We live in a productivity culture where we measure our value based on how much we improve and how much we produce. How do we move beyond that?
The Trains of Sodor
A few years ago, when my son was very young, he started watching Thomas the Tank Engine. He got deeply into trains, and I was always so glad when he chose to watch earlier versions of the show when it was a stop-motion animation narrated by Ringo Starr. We had Thomas t-shirts, Thomas toys, Thomas bedsheets, and such.
One day, while chatting with a good friend who had a child of a similar age, I mentioned my son’s obsession with Thomas. He looked at me and, in the nicest way possible, said that he doesn’t allow his son to watch Thomas because he doesn’t like the show’s central message. Puzzled, I asked him to explain.
“Utility,” my friend said, “The show is about being useful. The best thing a character can be is useful.” He paused, but then went on: “My son is a human being, not some machine to be used for or by others. I want my son to know he’s more than just useful.”
I felt like this was an excellent point. I, too, want to feel like I’m not just “useful” to others.
But American culture doesn’t particularly hold with this. A key part of the American brand of individualism is the constant need for improvement. This, one might say, is a version of the American Dream: the idea that I can work to constantly improve myself. We live in a productivity culture where we measure our value based on how much we improve and how much we produce. While this isn’t exactly the same kind of utility that Thomas and his train-friends value, the cult of productivity certainly does seem related.
I, for one, am often obsessed with this idea of self-improvement:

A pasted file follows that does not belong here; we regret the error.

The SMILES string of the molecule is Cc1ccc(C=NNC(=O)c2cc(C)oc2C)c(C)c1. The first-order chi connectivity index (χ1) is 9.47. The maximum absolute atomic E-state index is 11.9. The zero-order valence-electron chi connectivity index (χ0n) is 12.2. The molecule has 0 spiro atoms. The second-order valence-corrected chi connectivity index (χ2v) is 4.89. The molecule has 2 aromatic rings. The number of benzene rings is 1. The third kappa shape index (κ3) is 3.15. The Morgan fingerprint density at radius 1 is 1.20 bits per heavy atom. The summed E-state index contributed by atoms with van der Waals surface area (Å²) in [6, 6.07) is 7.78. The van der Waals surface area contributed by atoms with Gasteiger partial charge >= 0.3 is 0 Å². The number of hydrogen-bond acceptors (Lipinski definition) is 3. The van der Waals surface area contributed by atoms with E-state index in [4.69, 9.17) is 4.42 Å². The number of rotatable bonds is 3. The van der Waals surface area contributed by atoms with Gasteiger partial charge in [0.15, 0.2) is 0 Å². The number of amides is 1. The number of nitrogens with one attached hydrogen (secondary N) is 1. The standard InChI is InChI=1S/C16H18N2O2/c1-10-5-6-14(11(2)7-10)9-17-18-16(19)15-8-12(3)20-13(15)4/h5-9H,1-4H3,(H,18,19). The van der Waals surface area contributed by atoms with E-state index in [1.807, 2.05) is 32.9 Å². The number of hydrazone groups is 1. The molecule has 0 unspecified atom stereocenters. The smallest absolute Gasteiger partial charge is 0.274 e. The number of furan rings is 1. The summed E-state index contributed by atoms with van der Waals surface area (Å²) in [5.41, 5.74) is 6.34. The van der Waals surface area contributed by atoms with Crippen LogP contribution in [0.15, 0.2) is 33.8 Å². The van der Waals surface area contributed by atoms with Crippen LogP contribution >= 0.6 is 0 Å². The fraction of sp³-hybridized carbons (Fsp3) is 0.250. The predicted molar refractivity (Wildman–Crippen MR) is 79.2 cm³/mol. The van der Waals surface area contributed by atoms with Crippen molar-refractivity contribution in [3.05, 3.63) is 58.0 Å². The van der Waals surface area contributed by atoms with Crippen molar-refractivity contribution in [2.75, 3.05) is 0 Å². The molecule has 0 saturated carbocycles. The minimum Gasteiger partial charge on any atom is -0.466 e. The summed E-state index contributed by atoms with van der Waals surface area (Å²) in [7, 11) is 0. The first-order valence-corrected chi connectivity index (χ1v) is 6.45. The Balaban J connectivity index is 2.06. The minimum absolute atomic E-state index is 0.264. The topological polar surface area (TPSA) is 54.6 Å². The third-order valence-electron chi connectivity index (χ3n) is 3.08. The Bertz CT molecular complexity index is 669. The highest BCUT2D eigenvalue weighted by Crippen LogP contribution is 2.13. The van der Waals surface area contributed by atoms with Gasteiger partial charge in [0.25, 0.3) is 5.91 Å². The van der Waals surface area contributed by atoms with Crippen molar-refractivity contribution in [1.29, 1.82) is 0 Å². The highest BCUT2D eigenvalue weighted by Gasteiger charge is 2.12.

- I keep metrics on my workouts.
- I read books about self-improvement.
- I sit in meditation every day in an effort to better myself and my relationships.
When I get particularly into this frame of mind, I spend much of my time thinking about the most efficient ways to improve myself.
The Need for Productivity and Improvement
If we were to ask ourselves what drives this need for productivity and improvement, one of the obvious answers would be capitalism. In the U.S., we look constantly to corporations to produce and improve. We want more efficient systems, more efficient means of products: we want more for less.
We also seek this kind of efficiency in our personal lives. We want to be able to do more with our minds and bodies, and we want to be able to achieve all of that in less time. Very rarely are we encouraged to take the long-view. Instead, we want results, and we want them now.
The idea of improvement is also embedded into the American Ethos in the bootstrap narrative that governs our education system. As a young person in the 1980s and 1990s, I was constantly told that if I continued improving, then I could “succeed,” I could “make something of myself.” The overarching ethic of the time — and this is still true today, at least based on what I’m seeing — was “work hard, stay in school.” Doing so would result in some future “success” which was defined largely by financial security (and not much more).
As the American economy has evolved and specialization has become king, we see not only the need for improvement as a key value in our education system but also the need for productivity, for efficiency. What is the quickest way I can get through this degree program? How can I avoid becoming a generalist (because being a generalist requires a lot of time)?
I know I certainly fell prey to this kind of thinking in the mid-2000s when I discovered I could shave a year off my master’s degree by switching to a different program. The degree I earned has a similar title, but the education was definitely sub-par. Why? Because I was in a damn hurry to get to the finish line! I wanted to improve in the most efficient way possible.
We might understand this need for improvement and productivity as a manifestation of dukkha: the Buddhist principle of suffering. The best way to describe dukkha is by simply understanding it as that overwhelming feeling that things aren’t quite right, the notion that things could/should be better.